The second lesson from Wells’s work is the enraged and violent white supremacist backlash that resulted when she highlighted these realities. When Thomas Moss, Calvin McDowell, and Will Stewart, three members of her Memphis African American community, were lynched in March 1892 while defending Moss’s grocery store from a white mob, Wells wrote about that horrific event and these larger lynching contexts in the newspaper she edited, the Memphis Free Speech. Her editorials produced another and even more purposeful angry mob, this one targeting the newspaper and Wells herself. As she writes in the opening of Southern Horrors, “threats of lynching were freely indulged…letters and telegrams sent me in New York where I was spending my vacation advised me that bodily harm awaited my return. Creditors took possession of the office and sold the outfit, and the Free Speech was as if it had never been.”
Wells’s experiences with this violent white supremacist backlash can help us understand how seemingly discrete stories like the Arbery killing and the numerous state laws seeking to ban the teaching of racism and anti-racism are in fact profoundly interconnected. Educators, like investigative journalists and activist writers, help both raise awareness of and lead collective conversations about our most difficult issues and stories. No less a figure than Frederick Douglass testified to the importance of such work in an October 1892 letter which Wells includes at the start of Southern Horrors; he writes, “You have dealt with the facts with cool, painstaking fidelity and left those naked and uncontradicted facts to speak for themselves.” Because the forces of propaganda and white supremacy indeed cannot contradict these histories and realities, they seek to suppress them in every way, including with violence if necessary as Wells’s experiences reflect all too clearly.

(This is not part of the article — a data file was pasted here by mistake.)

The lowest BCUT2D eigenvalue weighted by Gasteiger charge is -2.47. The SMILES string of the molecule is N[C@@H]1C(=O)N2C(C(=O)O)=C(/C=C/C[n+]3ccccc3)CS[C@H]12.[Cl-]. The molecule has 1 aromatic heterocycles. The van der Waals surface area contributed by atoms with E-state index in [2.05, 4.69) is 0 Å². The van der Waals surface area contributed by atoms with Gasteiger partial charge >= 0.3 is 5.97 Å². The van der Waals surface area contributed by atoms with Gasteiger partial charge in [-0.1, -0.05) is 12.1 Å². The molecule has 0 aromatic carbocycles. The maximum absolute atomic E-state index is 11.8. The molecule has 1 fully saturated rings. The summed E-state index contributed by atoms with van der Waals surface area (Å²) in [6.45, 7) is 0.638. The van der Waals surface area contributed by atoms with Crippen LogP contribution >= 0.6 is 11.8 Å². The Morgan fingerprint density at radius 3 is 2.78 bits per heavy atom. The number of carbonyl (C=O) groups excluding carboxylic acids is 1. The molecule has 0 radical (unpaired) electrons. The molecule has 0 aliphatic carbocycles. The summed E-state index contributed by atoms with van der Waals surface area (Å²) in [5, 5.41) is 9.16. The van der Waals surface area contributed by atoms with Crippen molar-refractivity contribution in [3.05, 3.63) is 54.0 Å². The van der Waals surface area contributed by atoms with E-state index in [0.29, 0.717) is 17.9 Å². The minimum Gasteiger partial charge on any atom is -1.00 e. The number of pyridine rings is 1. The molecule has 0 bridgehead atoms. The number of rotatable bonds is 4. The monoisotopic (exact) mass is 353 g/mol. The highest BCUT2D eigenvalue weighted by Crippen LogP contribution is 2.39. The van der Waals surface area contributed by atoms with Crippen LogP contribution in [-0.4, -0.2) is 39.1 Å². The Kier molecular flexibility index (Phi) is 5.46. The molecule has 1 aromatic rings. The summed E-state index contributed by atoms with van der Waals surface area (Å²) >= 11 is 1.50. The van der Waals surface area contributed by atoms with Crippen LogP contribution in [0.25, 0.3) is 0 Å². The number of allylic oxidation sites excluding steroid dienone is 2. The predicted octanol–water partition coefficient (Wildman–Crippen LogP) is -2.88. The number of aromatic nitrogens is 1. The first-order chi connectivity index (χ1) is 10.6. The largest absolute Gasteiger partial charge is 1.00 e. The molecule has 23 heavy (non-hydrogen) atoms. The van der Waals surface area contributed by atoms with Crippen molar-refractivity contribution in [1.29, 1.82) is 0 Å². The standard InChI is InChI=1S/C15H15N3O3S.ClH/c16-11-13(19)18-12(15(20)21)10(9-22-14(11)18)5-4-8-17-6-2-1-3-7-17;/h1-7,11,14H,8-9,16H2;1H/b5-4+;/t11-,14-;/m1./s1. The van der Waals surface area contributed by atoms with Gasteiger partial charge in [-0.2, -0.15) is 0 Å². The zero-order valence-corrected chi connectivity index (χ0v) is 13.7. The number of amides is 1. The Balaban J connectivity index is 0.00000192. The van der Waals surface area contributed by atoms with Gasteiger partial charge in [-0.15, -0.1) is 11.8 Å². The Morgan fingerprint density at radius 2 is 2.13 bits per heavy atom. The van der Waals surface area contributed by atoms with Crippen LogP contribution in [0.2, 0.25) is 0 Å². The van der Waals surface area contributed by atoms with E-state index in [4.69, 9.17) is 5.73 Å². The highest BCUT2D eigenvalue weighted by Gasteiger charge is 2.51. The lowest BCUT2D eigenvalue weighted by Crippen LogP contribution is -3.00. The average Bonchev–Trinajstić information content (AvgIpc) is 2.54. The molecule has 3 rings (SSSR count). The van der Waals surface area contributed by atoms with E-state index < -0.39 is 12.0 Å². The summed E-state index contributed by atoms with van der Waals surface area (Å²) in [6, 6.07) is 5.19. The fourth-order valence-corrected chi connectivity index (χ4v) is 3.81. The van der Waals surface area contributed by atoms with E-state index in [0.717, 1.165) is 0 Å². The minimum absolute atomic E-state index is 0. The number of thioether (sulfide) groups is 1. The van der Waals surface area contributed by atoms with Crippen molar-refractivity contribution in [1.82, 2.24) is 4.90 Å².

The third and most inspiring lesson comes from Wells’s response to that violent backlash. Her newspaper gone, her life threatened, powerful forces arrayed against her, it would have been more than understandable if she paused her efforts in this fraught and painful moment. But Wells took precisely the opposite action: upon hearing of these threats she immediately pursued publication for Southern Horrors, the book that would build upon that Memphis journalism and bring it to a far more national audience and attention. As she puts it in the book’s first chapter, “Since my business has been destroyed and I am an exile from home because of that editorial, the issue has been forced, and as the writer of it I feel that the race and the public generally should have a statement of the facts as they exist.” Her work, she adds, “is a contribution to truth, an array of facts, the perusal of which it is hoped will stimulate this great American Republic to demand that justice be done though the heavens fall.”
Like so many other African American critical patriots, from Douglass to Du Bois, Baldwin to Hannah-Jones, King to Kaepernick, Wells took the occasion of these horrific histories, these threats to American communities and ideals alike, as an opportunity to argue for and model an inspiring alternative. As we face our own horrors and threats, from the death of Ahmaud Arbery to attempts to silence educators and facts, may her lessons guide our continued work.
Featured image: Marcus Arbery, Sr., father of Ahmaud Arbery, carries a portrait of his son in the Rev. Martin Luther King, Jr. Day Parade on January 18, 2021, in Brunswick, Georgia (Michael Scott Milner / Shutterstock)